Jake's NICU StoryJun 6, 2019
Jake Eichler’s 13 Year Journey from the NICU
Jake Eichler was born in the Neonatal Intensive Care unit 13 years ago. Today, Jake will be raising funds for a project or organization dedicated to helping fellow preemies and their families.
Nearly 20 years ago, Allison Eichler learned she was pregnant for the first time. However, after 21 weeks doctors shared with Allison devastating news; because of a condition called placenta previa, which had caused all of the amniotic fluid to leak, a late termination was necessary.
“Afterwards the doctors couldn’t figure out, other than placenta previa, why I couldn’t heal. I was told, however, if I wanted to have another pregnancy I would be high-risk.”
Five years later, Allison and her husband Luke decided to try again, to everyone’s delight and surprise she became pregnant within just one month. Allison experienced the same severe morning sickness that she experienced during her first pregnancy. After 14 weeks into the pregnancy, Allison began to faint, sometimes up to five times a day. Despite these extreme symptoms, her blood work and test results were showing that everything was normal.
Allison expected to go into labor on March 12th but on December 2nd she was rushed to West Boca Medical Center after her water broke while she and Luke had been out to dinner.
Upon arrival, Allison had a team of doctors and nurses providing around the clock care. Dr. Jane Rudolph and Dr. Stewart Newman were the Obstetrician-Gynecologists on call; Dr. Stewart Newman having slept in the room adjacent, was made available at a moment’s notice. The Neonatologist, Dr. Feyisola Awonusonu, reassured Allison that the Neonatal Intensive Care (NICU) team would do everything medically possible to ensure a safe delivery and healthy baby. Soon after arrival, the doctors determined it was time to deliver the baby, despite being nearly three-and-a-half months early.
Allison feared for her child, “I already lost one, I couldn’t help but think, what could happen.”
Jake was born on December third after only twenty-five weeks in his mother’s womb, weighing two pounds, two ounces and measuring slightly less than 14 inches. Infants who weigh less than two pounds and two ounces are categorized as an extremely low birth weight infant (ELBW). They are the youngest of premature newborns; usually born at 27 weeks' gestational age or younger and have an increased risk of complications.
While Allison was in recovery, Jake was taken to the Neonatal Intensive Care Unit (NICU) to be closely monitored. It was an emotional experience when she first saw her son. A baby cuff dangled on his ankles and he wore tiny clothes designed specially for premature infants. Jake had an intravenous lines (IV) in his central vein to give him antibiotics and an IV to provide nutrition as he was unable to eat. He also had a breathing tube and a stomach suctioning tube.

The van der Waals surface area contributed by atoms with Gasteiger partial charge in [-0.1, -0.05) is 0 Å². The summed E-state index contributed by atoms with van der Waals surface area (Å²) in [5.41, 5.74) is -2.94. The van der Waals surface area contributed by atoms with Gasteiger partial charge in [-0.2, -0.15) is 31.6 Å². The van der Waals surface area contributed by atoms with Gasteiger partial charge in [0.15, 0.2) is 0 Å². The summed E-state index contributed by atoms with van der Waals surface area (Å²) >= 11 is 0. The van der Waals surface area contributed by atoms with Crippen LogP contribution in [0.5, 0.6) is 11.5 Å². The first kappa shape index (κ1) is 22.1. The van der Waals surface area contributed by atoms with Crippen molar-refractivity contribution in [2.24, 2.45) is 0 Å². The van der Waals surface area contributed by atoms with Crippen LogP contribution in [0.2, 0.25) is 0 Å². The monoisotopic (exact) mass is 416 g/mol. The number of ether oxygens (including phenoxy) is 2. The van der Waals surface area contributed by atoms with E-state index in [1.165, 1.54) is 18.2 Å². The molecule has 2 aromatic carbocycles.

“It was a huge roller coaster because it’s your child and all you want to do is hold him, you want to make him feel safe.”
He endured countless complications in his first fragile days, however doctors worked quickly to optimize every possible outcome for the baby. Due to a perforation in his intestine, Dr. Melvyn Karp, Pediatric Surgeon, performed two emergency surgeries. The first was exploratory surgery and removal of the intestinal perforation. Two months later he had another surgery where Dr. Karp essentially put his intestines back together. He also had retinopathy of prematurity (ROP), an eye disease that causes abnormal blood vessels to grow in the retina. Dr. Lee Friedman, Pediatric Ophthalmologist, monitored Jake’s eye closely as his retina could detach, leading to blindness.
Allison negotiated with God, “If he doesn’t make it, take me too.”
After 79 days in the NICU, Jake was released on February 29th. For his first few nights at home, Jake wouldn’t stop crying. Allison soon realized he had become accustomed to the lights and noises common in the NICU unit, so she turned on the television and lights and Jake finally drifted to sleep.
“He is not fazed by beeping sounds in doctor’s offices, and will look directly at the needles when getting shots. He never really cried about that stuff, it is part of who he is.”
There were still a number of procedures Jake would have to face, however he took them with great strides.
“He has been through a lot, he is our fighter.”
Today, Jake is 13 years old and very special to his parents. “He is a very social, loving, sweet kid who tells us ‘I love you.’ He is headstrong, determined, compassionate, and artistic. He is a teenager in middle school trying to find his way.”
Although Jake doesn’t remember his experience at West Boca Medical Center, every so often, his parents would take him back to the NICU to help him understand his early life and to foster compassion for those in a similar situation.
“The NICU was our home. We all became very close there. It was like a family.”
In November, Jake will be receiving his Bar Mitzvah. As one of his first actions as an adult, he hopes to give back to the hospital that saved his life, West Boca Medical Center, by raising funds for a project or organization dedicated to helping fellow preemies and their families.
Jake’s parents are so proud of him and who he has become. “He is a miracle. They told us he is miracle years ago because he went through so much. Any baby born early is a miracle.”